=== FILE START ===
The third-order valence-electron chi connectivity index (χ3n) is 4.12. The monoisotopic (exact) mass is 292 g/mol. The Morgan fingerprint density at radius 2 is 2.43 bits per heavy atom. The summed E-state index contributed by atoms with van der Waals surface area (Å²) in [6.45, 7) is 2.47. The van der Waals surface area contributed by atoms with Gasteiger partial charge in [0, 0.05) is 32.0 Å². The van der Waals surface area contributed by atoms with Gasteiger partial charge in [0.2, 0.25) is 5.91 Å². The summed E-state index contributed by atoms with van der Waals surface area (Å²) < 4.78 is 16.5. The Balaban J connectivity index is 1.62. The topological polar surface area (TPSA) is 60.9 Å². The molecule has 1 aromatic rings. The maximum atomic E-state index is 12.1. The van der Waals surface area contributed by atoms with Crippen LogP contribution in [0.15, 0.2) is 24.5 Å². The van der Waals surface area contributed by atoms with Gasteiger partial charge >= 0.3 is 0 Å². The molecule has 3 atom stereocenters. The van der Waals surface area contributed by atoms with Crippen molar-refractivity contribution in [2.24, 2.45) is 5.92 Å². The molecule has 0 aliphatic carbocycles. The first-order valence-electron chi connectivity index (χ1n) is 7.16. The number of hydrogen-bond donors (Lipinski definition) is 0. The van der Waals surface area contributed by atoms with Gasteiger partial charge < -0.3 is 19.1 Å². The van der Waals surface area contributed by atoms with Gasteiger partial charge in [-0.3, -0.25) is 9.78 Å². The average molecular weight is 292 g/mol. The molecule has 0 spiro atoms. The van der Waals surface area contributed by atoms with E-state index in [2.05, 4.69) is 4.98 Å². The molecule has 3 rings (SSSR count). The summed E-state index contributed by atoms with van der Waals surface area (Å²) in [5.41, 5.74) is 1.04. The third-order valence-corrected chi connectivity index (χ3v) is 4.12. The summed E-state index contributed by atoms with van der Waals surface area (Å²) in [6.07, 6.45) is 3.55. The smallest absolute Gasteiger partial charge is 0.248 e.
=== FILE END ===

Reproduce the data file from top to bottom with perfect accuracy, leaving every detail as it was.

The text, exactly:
The third-order valence-electron chi connectivity index (χ3n) is 4.12. The monoisotopic (exact) mass is 292 g/mol. The Morgan fingerprint density at radius 2 is 2.43 bits per heavy atom. The summed E-state index contributed by atoms with van der Waals surface area (Å²) in [6.45, 7) is 2.47. The van der Waals surface area contributed by atoms with Gasteiger partial charge in [0, 0.05) is 32.0 Å². The van der Waals surface area contributed by atoms with Gasteiger partial charge in [0.2, 0.25) is 5.91 Å². The summed E-state index contributed by atoms with van der Waals surface area (Å²) < 4.78 is 16.5. The Balaban J connectivity index is 1.62. The topological polar surface area (TPSA) is 60.9 Å². The molecule has 1 aromatic rings. The maximum atomic E-state index is 12.1. The van der Waals surface area contributed by atoms with Crippen LogP contribution in [0.15, 0.2) is 24.5 Å². The van der Waals surface area contributed by atoms with Gasteiger partial charge >= 0.3 is 0 Å². The molecule has 3 atom stereocenters. The van der Waals surface area contributed by atoms with Crippen molar-refractivity contribution in [2.24, 2.45) is 5.92 Å². The molecule has 0 aliphatic carbocycles. The first-order valence-electron chi connectivity index (χ1n) is 7.16. The number of hydrogen-bond donors (Lipinski definition) is 0. The van der Waals surface area contributed by atoms with Gasteiger partial charge < -0.3 is 19.1 Å². The van der Waals surface area contributed by atoms with Gasteiger partial charge in [-0.3, -0.25) is 9.78 Å². The average molecular weight is 292 g/mol. The molecule has 0 spiro atoms. The van der Waals surface area contributed by atoms with E-state index in [2.05, 4.69) is 4.98 Å². The molecule has 3 rings (SSSR count). The summed E-state index contributed by atoms with van der Waals surface area (Å²) in [5.41, 5.74) is 1.04. The third-order valence-corrected chi connectivity index (χ3v) is 4.12. The summed E-state index contributed by atoms with van der Waals surface area (Å²) in [6.07, 6.45) is 3.55. The smallest absolute Gasteiger partial charge is 0.248 e.